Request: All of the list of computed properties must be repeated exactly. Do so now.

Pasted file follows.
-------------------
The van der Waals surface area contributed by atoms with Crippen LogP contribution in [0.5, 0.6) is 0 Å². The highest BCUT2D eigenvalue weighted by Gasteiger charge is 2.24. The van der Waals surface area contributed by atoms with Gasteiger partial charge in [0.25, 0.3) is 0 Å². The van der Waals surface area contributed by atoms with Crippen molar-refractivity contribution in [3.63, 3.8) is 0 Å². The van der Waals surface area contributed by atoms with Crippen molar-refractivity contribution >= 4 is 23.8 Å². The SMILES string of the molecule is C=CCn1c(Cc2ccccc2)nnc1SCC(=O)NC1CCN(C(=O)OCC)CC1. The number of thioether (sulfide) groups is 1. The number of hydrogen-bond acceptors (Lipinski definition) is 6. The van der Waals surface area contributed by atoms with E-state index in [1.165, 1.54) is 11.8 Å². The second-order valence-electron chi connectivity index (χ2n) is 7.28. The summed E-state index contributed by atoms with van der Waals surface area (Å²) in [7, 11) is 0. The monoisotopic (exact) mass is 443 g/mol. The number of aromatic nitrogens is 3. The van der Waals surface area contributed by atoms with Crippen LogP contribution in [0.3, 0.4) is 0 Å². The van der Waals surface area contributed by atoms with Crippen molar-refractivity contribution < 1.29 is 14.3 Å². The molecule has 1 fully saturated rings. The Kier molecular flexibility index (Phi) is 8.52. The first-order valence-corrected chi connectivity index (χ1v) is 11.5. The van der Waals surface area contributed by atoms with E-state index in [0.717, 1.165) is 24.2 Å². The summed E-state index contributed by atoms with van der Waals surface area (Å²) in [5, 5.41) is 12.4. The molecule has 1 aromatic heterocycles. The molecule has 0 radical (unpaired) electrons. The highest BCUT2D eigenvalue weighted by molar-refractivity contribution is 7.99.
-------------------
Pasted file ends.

The van der Waals surface area contributed by atoms with Crippen LogP contribution in [0.5, 0.6) is 0 Å². The highest BCUT2D eigenvalue weighted by Gasteiger charge is 2.24. The van der Waals surface area contributed by atoms with Gasteiger partial charge in [0.25, 0.3) is 0 Å². The van der Waals surface area contributed by atoms with Crippen molar-refractivity contribution in [3.63, 3.8) is 0 Å². The van der Waals surface area contributed by atoms with Crippen molar-refractivity contribution >= 4 is 23.8 Å². The SMILES string of the molecule is C=CCn1c(Cc2ccccc2)nnc1SCC(=O)NC1CCN(C(=O)OCC)CC1. The number of thioether (sulfide) groups is 1. The number of hydrogen-bond acceptors (Lipinski definition) is 6. The van der Waals surface area contributed by atoms with E-state index in [1.165, 1.54) is 11.8 Å². The second-order valence-electron chi connectivity index (χ2n) is 7.28. The summed E-state index contributed by atoms with van der Waals surface area (Å²) in [7, 11) is 0. The monoisotopic (exact) mass is 443 g/mol. The number of aromatic nitrogens is 3. The van der Waals surface area contributed by atoms with Crippen LogP contribution in [0.3, 0.4) is 0 Å². The van der Waals surface area contributed by atoms with Crippen molar-refractivity contribution < 1.29 is 14.3 Å². The molecule has 1 fully saturated rings. The Kier molecular flexibility index (Phi) is 8.52. The first-order valence-corrected chi connectivity index (χ1v) is 11.5. The van der Waals surface area contributed by atoms with E-state index in [0.717, 1.165) is 24.2 Å². The summed E-state index contributed by atoms with van der Waals surface area (Å²) in [5, 5.41) is 12.4. The molecule has 1 aromatic heterocycles. The molecule has 0 radical (unpaired) electrons. The highest BCUT2D eigenvalue weighted by molar-refractivity contribution is 7.99.